An incredible demonstration of this principle is illustrated in Schauberger's Log Flume he built for the Austrian royalty. Precisely, he had built an artificial stream to transport logs by mimicking the curving motion of the natural streams, and by using the principles of vortex motion. I'll post some pictures below that illustrate the concept much clearer than I could ever put together with words.
A crucial component of water that's emphasized throughout the book, is the temperature. Specifically, water at +4ºC being the optimal condition (and densest) for creating a powerful spiral in the middle. This is what Gerald Pollack calls the Fourth Phase of Water. But I digress.
Just this discovery alone is such a fascinating insight that's worthy of a new Manhattan Project.
To make it short, this allowed for not only a very fast method of transportation, but the logs never even touched the walls, thereby reducing wood damage and increasing the profits for the Royalty.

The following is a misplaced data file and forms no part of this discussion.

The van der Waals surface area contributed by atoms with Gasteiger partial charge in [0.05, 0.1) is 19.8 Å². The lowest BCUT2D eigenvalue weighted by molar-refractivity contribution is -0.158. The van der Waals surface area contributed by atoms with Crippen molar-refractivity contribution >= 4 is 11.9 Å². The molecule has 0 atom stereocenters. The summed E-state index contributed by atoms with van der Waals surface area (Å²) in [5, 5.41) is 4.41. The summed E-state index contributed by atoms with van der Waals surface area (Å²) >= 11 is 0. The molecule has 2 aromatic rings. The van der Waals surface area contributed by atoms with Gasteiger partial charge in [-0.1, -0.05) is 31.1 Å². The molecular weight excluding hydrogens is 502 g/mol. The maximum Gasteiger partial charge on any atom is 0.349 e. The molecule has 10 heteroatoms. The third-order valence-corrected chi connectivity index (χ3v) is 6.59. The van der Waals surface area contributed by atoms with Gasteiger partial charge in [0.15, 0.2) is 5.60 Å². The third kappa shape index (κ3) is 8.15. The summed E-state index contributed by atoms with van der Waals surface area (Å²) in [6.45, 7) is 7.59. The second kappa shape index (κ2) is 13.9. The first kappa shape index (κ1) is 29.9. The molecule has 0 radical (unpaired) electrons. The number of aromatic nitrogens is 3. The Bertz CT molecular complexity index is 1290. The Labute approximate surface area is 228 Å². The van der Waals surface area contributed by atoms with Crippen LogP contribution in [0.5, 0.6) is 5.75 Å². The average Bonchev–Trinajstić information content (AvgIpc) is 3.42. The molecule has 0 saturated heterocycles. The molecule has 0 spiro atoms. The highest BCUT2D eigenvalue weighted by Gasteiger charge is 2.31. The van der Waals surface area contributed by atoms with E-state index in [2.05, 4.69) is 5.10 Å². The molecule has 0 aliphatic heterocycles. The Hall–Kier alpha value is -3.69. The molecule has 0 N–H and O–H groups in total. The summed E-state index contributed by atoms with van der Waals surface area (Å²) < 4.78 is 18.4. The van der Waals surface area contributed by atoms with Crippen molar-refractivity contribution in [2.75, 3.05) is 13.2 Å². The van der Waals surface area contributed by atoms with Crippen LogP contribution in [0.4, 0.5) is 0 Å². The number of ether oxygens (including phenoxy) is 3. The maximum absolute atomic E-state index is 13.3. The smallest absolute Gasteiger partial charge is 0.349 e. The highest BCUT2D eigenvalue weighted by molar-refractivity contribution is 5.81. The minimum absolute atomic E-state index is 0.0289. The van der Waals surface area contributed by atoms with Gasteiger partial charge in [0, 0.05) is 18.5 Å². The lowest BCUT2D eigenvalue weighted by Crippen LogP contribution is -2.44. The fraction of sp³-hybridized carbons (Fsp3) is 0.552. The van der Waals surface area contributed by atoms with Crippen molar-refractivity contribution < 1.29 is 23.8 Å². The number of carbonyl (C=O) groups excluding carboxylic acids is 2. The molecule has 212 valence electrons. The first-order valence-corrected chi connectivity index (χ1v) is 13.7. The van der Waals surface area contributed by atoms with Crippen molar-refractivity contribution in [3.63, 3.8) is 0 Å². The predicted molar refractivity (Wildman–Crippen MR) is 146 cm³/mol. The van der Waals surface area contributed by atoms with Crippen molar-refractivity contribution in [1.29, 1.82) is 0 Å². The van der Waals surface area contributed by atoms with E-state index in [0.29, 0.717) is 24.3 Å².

This being just the tip of the proverbial iceberg, the book goes on to dedicate 5 or more chapters on The Sun, The Hydrological Cycle, The dynamics of flow, The Metabolism of Trees and Agriculture and Soil Fertility. I could spend hours just to attempt at describing these passages, but needless to say, Schauberger has a very hollistic understanding of the natural eco-system that really opens the eyes on things that I've often taken for granted (rivers, trees, flow of water).